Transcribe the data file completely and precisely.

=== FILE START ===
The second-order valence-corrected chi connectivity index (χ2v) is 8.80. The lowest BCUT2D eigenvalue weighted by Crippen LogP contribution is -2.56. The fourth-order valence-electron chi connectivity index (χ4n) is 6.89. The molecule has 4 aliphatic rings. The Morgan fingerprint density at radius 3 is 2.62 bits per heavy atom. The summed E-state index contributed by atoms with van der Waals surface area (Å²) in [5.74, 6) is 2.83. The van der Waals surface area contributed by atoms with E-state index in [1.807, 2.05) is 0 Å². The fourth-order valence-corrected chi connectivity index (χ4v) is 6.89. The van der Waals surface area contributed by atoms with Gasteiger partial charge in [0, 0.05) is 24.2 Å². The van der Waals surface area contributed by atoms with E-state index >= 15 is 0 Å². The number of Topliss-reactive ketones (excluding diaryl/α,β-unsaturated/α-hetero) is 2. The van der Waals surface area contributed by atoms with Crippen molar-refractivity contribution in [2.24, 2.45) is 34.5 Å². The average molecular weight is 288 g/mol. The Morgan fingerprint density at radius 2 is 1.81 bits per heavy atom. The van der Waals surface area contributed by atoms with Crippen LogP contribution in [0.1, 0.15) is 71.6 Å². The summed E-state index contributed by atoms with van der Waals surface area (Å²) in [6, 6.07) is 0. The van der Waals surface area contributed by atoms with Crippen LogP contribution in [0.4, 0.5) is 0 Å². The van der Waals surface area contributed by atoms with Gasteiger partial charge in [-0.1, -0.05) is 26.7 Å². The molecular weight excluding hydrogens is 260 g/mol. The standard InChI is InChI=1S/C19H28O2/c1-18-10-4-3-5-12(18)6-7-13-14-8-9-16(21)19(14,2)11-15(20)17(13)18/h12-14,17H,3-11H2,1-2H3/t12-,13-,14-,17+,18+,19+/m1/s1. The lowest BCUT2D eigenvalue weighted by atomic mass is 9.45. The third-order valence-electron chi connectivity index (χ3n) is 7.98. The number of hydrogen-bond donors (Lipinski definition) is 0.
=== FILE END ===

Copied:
The second-order valence-corrected chi connectivity index (χ2v) is 8.80. The lowest BCUT2D eigenvalue weighted by Crippen LogP contribution is -2.56. The fourth-order valence-electron chi connectivity index (χ4n) is 6.89. The molecule has 4 aliphatic rings. The Morgan fingerprint density at radius 3 is 2.62 bits per heavy atom. The summed E-state index contributed by atoms with van der Waals surface area (Å²) in [5.74, 6) is 2.83. The van der Waals surface area contributed by atoms with E-state index in [1.807, 2.05) is 0 Å². The fourth-order valence-corrected chi connectivity index (χ4v) is 6.89. The van der Waals surface area contributed by atoms with Gasteiger partial charge in [0, 0.05) is 24.2 Å². The van der Waals surface area contributed by atoms with E-state index >= 15 is 0 Å². The number of Topliss-reactive ketones (excluding diaryl/α,β-unsaturated/α-hetero) is 2. The van der Waals surface area contributed by atoms with Crippen molar-refractivity contribution in [2.24, 2.45) is 34.5 Å². The average molecular weight is 288 g/mol. The Morgan fingerprint density at radius 2 is 1.81 bits per heavy atom. The van der Waals surface area contributed by atoms with Crippen LogP contribution in [0.1, 0.15) is 71.6 Å². The summed E-state index contributed by atoms with van der Waals surface area (Å²) in [6, 6.07) is 0. The van der Waals surface area contributed by atoms with Crippen LogP contribution in [0.4, 0.5) is 0 Å². The van der Waals surface area contributed by atoms with Gasteiger partial charge in [-0.1, -0.05) is 26.7 Å². The molecular weight excluding hydrogens is 260 g/mol. The standard InChI is InChI=1S/C19H28O2/c1-18-10-4-3-5-12(18)6-7-13-14-8-9-16(21)19(14,2)11-15(20)17(13)18/h12-14,17H,3-11H2,1-2H3/t12-,13-,14-,17+,18+,19+/m1/s1. The lowest BCUT2D eigenvalue weighted by atomic mass is 9.45. The third-order valence-electron chi connectivity index (χ3n) is 7.98. The number of hydrogen-bond donors (Lipinski definition) is 0.